In unison, Pakhtun youth hold Attanr dance for peaceArchive
PESHAWAR: Pakhtun youth from Quetta, Kandahar, Peshawar and tribal areas whirled together to the beat of drums on the green lawns of Bagh-i-Naran in Peshawar to send out a message of peace to the extremists in the country and abroad.
In response to the violent disruption of a cultural dance at a spring festivity last month in the Punjab University, Lahore, the Pakhtun nationalist youth in Peshawar held “Attanr for peace” at Bagh-i-Naran on Friday. Irrespective of their different areas, youth, older men and even some women activists joined the gathering of about 500 who were all prepared with their traditional turbans to show their love for Attanr by participating in the dance.
Tariq Afghan, a young political leader, said that the purpose of holding the event was to send out a message of peace in response to how extremists treated Pakhtuns and their culture.
“Just like all the dancers whirl together in Attanr, it is symbolic of unity of Pakhtuns,” said another organiser Shafique Gigyani.
Some Pakhtun women rights activists were also there to show their support and be part of this peaceful cultural activity.
“We would be holding an Attanr event for women too,” said Sana Ijaz, a rights activist.
Palwasha, another nationalist activist, said that this beautiful dance showed to the world that Pakhtuns were not violent or extremists. They have a beautiful culture and they love peace.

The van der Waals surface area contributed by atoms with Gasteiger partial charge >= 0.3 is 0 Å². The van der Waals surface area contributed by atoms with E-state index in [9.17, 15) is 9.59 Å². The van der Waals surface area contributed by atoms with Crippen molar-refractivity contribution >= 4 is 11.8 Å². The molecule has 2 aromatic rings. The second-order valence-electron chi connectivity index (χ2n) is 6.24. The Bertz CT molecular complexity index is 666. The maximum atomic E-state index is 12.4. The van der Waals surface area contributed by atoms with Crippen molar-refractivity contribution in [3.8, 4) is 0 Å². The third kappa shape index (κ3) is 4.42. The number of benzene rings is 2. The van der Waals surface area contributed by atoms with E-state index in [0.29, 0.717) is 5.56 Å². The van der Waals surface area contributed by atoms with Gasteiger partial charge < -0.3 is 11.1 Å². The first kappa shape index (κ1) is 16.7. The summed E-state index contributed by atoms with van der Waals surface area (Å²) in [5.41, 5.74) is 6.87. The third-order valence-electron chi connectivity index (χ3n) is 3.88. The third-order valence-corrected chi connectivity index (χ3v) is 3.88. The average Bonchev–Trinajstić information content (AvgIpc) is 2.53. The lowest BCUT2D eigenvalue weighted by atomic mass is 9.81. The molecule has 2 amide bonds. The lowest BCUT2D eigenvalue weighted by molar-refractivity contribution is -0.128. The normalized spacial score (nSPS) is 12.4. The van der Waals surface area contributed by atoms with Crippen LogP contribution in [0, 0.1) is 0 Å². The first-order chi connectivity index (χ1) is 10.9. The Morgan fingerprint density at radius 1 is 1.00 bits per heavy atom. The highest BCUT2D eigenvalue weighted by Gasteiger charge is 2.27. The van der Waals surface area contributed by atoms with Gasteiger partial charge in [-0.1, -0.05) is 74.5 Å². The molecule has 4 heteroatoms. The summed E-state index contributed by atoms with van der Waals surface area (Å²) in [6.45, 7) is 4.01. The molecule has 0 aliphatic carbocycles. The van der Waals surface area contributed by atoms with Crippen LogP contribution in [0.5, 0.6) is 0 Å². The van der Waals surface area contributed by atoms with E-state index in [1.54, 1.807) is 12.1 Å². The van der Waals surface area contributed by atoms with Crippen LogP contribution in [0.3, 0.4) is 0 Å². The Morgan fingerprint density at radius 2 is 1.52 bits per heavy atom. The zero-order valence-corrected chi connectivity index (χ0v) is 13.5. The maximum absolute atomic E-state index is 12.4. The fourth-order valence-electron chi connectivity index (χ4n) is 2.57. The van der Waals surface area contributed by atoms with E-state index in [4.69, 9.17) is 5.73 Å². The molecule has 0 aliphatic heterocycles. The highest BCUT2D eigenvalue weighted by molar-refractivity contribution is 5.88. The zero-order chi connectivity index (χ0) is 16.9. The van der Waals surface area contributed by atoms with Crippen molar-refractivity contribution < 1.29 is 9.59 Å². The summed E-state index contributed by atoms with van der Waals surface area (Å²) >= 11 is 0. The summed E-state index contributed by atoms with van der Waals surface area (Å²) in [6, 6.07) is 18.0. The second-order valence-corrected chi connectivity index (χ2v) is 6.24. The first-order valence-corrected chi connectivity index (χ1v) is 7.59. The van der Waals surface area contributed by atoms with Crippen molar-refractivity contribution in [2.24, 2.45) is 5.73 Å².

Malak Ambar from South Waziristan said that he could not help dance to the beat as it was not just a dance, it was our culture. “Terrorism cannot eliminate this culture. This dance is a symbol of our culture. This is how we respond even if we have faced terrorism,” he said.
Taj Wazir, a Pakhtun Students Federation leader, said that youth should not forget their culture. He said that this dance would unite and remind the youth of how peaceful their culture was.
It was an impressive show where progressive young men and middle-aged men irrespective of their political and social backgrounds danced in unity and celebrated their culture.
There was no competition, no political rivalry, no age or status difference – all danced in harmony to the beat of traditional Dhol and Surnai (traditional trumpet). It provided a simple and pure fun to all who rarely found such an opportunity to celebrate their cultural dance. Ironically, the provincial government could not hold such an event on national days or any other normal days, but a few youth hurt by what happened to Pakthun students in Punjab University during a spring festivity – driven by sheer passion for their culture and values – invited everyone to join them in the dance for peace. Since it was held in a public park anyone who came to the park happily jumped in the circle to swirl and whirl to the beat of drums.
Shahzadeen, a resident of South Waziristan, was of the view that men and women all perform Attanr. It defined Pakhtun way of life.
Published in Dawn, April 8th, 2017